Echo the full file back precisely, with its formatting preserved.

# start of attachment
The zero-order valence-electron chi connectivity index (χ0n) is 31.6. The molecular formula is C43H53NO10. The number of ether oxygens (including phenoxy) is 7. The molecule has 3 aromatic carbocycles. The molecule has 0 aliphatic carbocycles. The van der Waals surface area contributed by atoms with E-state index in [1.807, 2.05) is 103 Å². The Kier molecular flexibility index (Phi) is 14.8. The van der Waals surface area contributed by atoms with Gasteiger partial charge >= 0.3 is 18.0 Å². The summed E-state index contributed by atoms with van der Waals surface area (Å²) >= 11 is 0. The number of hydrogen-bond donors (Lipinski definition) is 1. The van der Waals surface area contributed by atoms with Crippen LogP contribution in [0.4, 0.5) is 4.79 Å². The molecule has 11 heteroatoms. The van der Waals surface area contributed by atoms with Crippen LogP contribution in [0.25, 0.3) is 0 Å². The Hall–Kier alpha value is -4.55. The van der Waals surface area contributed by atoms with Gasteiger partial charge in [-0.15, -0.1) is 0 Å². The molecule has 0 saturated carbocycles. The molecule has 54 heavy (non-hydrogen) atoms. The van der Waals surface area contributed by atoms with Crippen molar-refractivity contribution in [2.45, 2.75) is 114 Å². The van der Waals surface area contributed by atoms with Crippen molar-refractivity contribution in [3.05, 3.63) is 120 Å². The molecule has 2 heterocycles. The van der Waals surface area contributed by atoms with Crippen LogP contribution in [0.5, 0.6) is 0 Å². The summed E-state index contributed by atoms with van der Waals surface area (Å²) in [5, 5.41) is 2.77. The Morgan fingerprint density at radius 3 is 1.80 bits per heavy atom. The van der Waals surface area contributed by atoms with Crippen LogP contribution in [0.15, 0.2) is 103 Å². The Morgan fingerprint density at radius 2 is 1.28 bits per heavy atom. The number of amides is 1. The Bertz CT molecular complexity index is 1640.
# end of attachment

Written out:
The zero-order valence-electron chi connectivity index (χ0n) is 31.6. The molecular formula is C43H53NO10. The number of ether oxygens (including phenoxy) is 7. The molecule has 3 aromatic carbocycles. The molecule has 0 aliphatic carbocycles. The van der Waals surface area contributed by atoms with E-state index in [1.807, 2.05) is 103 Å². The Kier molecular flexibility index (Phi) is 14.8. The van der Waals surface area contributed by atoms with Gasteiger partial charge >= 0.3 is 18.0 Å². The summed E-state index contributed by atoms with van der Waals surface area (Å²) >= 11 is 0. The number of hydrogen-bond donors (Lipinski definition) is 1. The van der Waals surface area contributed by atoms with Crippen LogP contribution in [0.4, 0.5) is 4.79 Å². The molecule has 11 heteroatoms. The van der Waals surface area contributed by atoms with Crippen LogP contribution in [0.25, 0.3) is 0 Å². The Hall–Kier alpha value is -4.55. The van der Waals surface area contributed by atoms with Gasteiger partial charge in [-0.15, -0.1) is 0 Å². The molecule has 0 saturated carbocycles. The molecule has 54 heavy (non-hydrogen) atoms. The van der Waals surface area contributed by atoms with Crippen molar-refractivity contribution in [2.45, 2.75) is 114 Å². The van der Waals surface area contributed by atoms with Crippen molar-refractivity contribution in [3.05, 3.63) is 120 Å². The molecule has 2 heterocycles. The van der Waals surface area contributed by atoms with Crippen LogP contribution in [0.5, 0.6) is 0 Å². The summed E-state index contributed by atoms with van der Waals surface area (Å²) in [5, 5.41) is 2.77. The Morgan fingerprint density at radius 3 is 1.80 bits per heavy atom. The van der Waals surface area contributed by atoms with Crippen LogP contribution in [0.15, 0.2) is 103 Å². The Morgan fingerprint density at radius 2 is 1.28 bits per heavy atom. The number of amides is 1. The Bertz CT molecular complexity index is 1640.